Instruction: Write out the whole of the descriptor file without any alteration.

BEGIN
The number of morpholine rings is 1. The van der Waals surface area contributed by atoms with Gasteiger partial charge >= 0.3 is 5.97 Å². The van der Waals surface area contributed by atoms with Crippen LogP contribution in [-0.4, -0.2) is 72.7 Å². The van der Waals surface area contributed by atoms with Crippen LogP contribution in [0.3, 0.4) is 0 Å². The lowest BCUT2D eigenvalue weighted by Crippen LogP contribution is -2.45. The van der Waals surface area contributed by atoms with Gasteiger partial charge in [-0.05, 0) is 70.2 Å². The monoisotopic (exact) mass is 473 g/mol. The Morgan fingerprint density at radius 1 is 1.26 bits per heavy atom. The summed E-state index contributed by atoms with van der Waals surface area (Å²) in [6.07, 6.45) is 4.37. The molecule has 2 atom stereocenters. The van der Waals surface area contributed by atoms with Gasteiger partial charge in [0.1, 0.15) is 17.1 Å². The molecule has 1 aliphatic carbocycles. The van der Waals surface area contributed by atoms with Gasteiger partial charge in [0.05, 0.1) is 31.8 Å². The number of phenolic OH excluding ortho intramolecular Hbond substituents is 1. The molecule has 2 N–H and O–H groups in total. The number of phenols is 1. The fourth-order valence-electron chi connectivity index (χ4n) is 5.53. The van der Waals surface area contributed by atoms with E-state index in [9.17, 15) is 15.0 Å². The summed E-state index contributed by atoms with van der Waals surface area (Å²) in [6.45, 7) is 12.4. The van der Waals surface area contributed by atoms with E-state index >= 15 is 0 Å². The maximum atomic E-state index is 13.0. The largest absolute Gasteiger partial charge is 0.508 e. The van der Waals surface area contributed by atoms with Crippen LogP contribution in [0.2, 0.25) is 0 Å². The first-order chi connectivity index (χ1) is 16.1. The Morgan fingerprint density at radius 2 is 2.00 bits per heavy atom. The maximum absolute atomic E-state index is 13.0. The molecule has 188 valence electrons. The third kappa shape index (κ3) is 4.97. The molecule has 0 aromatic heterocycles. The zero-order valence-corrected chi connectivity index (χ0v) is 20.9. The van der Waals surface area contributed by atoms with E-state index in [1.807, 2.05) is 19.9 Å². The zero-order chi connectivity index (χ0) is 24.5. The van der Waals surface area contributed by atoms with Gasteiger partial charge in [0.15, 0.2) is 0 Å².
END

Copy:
The number of morpholine rings is 1. The van der Waals surface area contributed by atoms with Gasteiger partial charge >= 0.3 is 5.97 Å². The van der Waals surface area contributed by atoms with Crippen LogP contribution in [-0.4, -0.2) is 72.7 Å². The van der Waals surface area contributed by atoms with Crippen LogP contribution in [0.3, 0.4) is 0 Å². The lowest BCUT2D eigenvalue weighted by Crippen LogP contribution is -2.45. The van der Waals surface area contributed by atoms with Gasteiger partial charge in [-0.05, 0) is 70.2 Å². The monoisotopic (exact) mass is 473 g/mol. The Morgan fingerprint density at radius 1 is 1.26 bits per heavy atom. The summed E-state index contributed by atoms with van der Waals surface area (Å²) in [6.07, 6.45) is 4.37. The molecule has 2 atom stereocenters. The van der Waals surface area contributed by atoms with Gasteiger partial charge in [0.1, 0.15) is 17.1 Å². The molecule has 1 aliphatic carbocycles. The van der Waals surface area contributed by atoms with Gasteiger partial charge in [0.05, 0.1) is 31.8 Å². The number of phenolic OH excluding ortho intramolecular Hbond substituents is 1. The molecule has 2 N–H and O–H groups in total. The number of phenols is 1. The fourth-order valence-electron chi connectivity index (χ4n) is 5.53. The van der Waals surface area contributed by atoms with E-state index in [9.17, 15) is 15.0 Å². The summed E-state index contributed by atoms with van der Waals surface area (Å²) in [6.45, 7) is 12.4. The van der Waals surface area contributed by atoms with E-state index >= 15 is 0 Å². The maximum atomic E-state index is 13.0. The largest absolute Gasteiger partial charge is 0.508 e. The van der Waals surface area contributed by atoms with Crippen LogP contribution in [0.2, 0.25) is 0 Å². The first-order chi connectivity index (χ1) is 16.1. The Morgan fingerprint density at radius 2 is 2.00 bits per heavy atom. The maximum absolute atomic E-state index is 13.0. The molecule has 188 valence electrons. The third kappa shape index (κ3) is 4.97. The molecule has 0 aromatic heterocycles. The zero-order valence-corrected chi connectivity index (χ0v) is 20.9. The van der Waals surface area contributed by atoms with E-state index in [1.807, 2.05) is 19.9 Å². The zero-order chi connectivity index (χ0) is 24.5. The van der Waals surface area contributed by atoms with Gasteiger partial charge in [0.15, 0.2) is 0 Å².